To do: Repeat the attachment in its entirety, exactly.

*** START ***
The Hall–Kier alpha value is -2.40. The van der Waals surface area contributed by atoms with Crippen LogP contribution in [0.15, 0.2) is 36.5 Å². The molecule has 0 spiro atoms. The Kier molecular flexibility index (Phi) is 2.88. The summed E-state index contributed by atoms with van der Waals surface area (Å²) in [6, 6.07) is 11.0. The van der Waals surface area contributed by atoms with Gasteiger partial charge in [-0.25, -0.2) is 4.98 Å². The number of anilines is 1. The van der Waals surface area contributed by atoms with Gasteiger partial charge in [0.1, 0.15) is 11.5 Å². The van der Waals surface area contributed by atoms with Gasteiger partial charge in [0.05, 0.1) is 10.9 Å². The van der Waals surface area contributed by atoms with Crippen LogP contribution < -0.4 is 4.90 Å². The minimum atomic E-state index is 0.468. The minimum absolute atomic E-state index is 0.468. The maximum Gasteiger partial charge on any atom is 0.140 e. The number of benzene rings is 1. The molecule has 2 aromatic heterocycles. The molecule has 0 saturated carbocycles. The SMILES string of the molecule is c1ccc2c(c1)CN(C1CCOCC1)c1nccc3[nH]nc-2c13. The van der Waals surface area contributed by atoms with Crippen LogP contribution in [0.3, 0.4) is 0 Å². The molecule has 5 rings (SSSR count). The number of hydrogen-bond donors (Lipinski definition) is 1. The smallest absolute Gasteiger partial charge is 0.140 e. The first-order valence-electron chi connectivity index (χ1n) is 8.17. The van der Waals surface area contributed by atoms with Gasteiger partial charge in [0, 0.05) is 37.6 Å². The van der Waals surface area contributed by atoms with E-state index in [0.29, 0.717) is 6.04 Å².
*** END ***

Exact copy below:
The Hall–Kier alpha value is -2.40. The van der Waals surface area contributed by atoms with Crippen LogP contribution in [0.15, 0.2) is 36.5 Å². The molecule has 0 spiro atoms. The Kier molecular flexibility index (Phi) is 2.88. The summed E-state index contributed by atoms with van der Waals surface area (Å²) in [6, 6.07) is 11.0. The van der Waals surface area contributed by atoms with Gasteiger partial charge in [-0.25, -0.2) is 4.98 Å². The number of anilines is 1. The van der Waals surface area contributed by atoms with Gasteiger partial charge in [0.1, 0.15) is 11.5 Å². The van der Waals surface area contributed by atoms with Gasteiger partial charge in [0.05, 0.1) is 10.9 Å². The van der Waals surface area contributed by atoms with Crippen LogP contribution < -0.4 is 4.90 Å². The minimum atomic E-state index is 0.468. The minimum absolute atomic E-state index is 0.468. The maximum Gasteiger partial charge on any atom is 0.140 e. The number of benzene rings is 1. The molecule has 2 aromatic heterocycles. The molecule has 0 saturated carbocycles. The SMILES string of the molecule is c1ccc2c(c1)CN(C1CCOCC1)c1nccc3[nH]nc-2c13. The van der Waals surface area contributed by atoms with Crippen LogP contribution in [0.3, 0.4) is 0 Å². The molecule has 5 rings (SSSR count). The number of hydrogen-bond donors (Lipinski definition) is 1. The smallest absolute Gasteiger partial charge is 0.140 e. The first-order valence-electron chi connectivity index (χ1n) is 8.17. The van der Waals surface area contributed by atoms with Gasteiger partial charge in [0, 0.05) is 37.6 Å². The van der Waals surface area contributed by atoms with E-state index in [0.29, 0.717) is 6.04 Å².